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In a strange meeting with top Russian officials, Putin discussed cancer care, tigers and the circus – but the invasion of Ukraine wasn't even mentioned.

Mad Vlad held the bizarre video conference on Monday (25 July), with the apparent intention to discuss the aviation industry.

But it wasn't long before the meeting was sidetracked, as before he could even so much as raise the topic of planes he quizzed Trade Minister Denis Manturov about neon – being told that by Russia may be able to supply a quarter of the world's neon need by next year.

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It was then the turn of Health Minister Mikhail Murashko to be questioned, with cancer care provision the next hot topic – one which has attracted attention since rumours over Putin's own ill health began to swirl.

He told Putin that more oncologists would be trained and appointed as part of a government push to better treat the disease, which will also see more specialist treatment centres created to combat it.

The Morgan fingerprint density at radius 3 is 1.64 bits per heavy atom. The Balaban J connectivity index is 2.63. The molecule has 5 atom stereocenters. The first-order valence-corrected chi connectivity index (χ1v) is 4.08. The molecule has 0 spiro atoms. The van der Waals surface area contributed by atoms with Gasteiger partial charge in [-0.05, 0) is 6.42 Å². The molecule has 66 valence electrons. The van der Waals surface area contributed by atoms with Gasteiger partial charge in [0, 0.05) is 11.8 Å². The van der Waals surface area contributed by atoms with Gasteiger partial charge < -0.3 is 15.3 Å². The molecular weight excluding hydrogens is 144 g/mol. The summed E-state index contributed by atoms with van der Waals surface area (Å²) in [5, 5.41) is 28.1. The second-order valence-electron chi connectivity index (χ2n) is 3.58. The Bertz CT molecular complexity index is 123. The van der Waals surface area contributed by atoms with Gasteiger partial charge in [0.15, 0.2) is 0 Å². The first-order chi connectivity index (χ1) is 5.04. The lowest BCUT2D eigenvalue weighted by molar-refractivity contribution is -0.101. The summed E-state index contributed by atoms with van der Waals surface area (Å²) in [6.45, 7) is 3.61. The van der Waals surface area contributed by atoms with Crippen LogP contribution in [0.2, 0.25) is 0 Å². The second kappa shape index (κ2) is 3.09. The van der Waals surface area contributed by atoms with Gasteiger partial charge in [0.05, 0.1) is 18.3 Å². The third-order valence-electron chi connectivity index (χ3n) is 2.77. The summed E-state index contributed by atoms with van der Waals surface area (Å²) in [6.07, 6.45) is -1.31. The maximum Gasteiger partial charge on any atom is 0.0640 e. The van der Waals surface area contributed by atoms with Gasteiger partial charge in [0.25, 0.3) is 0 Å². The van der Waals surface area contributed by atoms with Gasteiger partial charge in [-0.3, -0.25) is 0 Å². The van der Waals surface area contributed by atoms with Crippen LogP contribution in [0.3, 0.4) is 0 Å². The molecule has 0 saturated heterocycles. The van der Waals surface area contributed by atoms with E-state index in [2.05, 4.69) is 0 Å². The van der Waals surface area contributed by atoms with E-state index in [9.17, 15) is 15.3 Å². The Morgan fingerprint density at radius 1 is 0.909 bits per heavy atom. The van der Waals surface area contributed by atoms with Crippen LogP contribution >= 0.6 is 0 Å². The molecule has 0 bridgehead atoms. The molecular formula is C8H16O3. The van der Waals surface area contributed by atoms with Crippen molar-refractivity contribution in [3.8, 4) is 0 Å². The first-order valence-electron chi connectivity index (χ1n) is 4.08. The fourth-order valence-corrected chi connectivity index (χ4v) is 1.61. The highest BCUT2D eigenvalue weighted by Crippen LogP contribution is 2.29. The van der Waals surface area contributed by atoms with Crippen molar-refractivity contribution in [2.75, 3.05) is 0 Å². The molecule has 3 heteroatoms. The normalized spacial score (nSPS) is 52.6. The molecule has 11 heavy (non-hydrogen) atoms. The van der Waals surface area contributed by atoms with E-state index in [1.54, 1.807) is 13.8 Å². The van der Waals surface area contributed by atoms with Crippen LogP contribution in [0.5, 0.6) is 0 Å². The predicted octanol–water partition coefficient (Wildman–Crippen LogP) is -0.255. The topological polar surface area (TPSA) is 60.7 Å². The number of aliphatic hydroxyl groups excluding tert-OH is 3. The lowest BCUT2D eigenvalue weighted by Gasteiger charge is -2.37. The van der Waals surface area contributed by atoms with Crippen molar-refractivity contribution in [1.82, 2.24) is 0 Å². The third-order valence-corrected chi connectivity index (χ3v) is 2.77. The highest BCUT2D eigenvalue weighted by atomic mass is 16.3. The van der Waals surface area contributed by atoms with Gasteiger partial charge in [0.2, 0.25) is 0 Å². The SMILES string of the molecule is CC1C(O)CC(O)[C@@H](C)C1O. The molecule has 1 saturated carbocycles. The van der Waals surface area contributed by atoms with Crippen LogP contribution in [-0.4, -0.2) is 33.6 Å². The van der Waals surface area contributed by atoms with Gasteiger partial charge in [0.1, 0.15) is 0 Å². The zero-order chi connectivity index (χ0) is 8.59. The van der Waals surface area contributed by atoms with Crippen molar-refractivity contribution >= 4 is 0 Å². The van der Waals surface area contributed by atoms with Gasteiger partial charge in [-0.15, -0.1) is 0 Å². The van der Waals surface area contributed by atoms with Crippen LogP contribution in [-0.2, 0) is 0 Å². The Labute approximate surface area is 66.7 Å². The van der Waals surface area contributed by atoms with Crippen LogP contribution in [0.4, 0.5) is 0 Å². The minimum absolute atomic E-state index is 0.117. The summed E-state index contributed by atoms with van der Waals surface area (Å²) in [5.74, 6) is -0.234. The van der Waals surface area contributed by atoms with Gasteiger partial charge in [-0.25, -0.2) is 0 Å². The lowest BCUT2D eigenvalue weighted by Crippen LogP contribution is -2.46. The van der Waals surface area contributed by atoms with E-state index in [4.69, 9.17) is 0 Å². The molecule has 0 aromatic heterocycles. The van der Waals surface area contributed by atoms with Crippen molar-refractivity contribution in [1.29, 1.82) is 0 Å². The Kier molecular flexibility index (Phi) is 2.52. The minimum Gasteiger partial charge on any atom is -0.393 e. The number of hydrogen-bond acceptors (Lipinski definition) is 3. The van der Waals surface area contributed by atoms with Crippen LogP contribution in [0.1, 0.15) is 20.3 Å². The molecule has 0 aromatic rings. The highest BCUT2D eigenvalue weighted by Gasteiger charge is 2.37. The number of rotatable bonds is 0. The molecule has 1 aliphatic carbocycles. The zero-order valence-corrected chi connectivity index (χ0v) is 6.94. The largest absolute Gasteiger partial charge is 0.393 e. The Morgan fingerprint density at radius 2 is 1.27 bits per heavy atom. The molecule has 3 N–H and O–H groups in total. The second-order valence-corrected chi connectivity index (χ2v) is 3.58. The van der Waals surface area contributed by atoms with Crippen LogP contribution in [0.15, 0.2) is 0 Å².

Next it was time to discuss animal welfare and the Russian president was particularly interested to hear about the nation's efforts to protect endangered animals.

He received the happy news that the population of the Amur tiger, native to Siberia but threatened by hunting and deforestation, was on the up, rising from 540 in 2015 to 600 now.

It was only after Putin had addressed the pressing topic of the Russian State Circus and other theatre groups' summer tours that he could at long last move on to discuss aviation, which he said was 'under attack' from Western sanctions.

Artfully dodging the subject of Ukraine, Putin said the West was 'refusing to work with us', putting 'overt political pressure on commercial companies,' a transcript published on the Kremlin website revealed.

Analysts found, not long after the invasion of Ukraine, that the Russian aviation industry risked collapse.

This was down to the EU and America closing their airspaces to Russian aircrafts, with one aviation boss Alexei Butrimov stating the industry was on the verge of 'actual destruction'.

However, in his usual way, Putin talked up the industry and claimed the Russian government had compensated airlines 100 billion rubles (£1.4 billion) for losses on domestic air tickets.

He called on Transport Minister Vitaly Savelyev to provide an update on the industry – but the response was not recorded in the transcript on the Kremlin's website.


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  • Vladimir Putin
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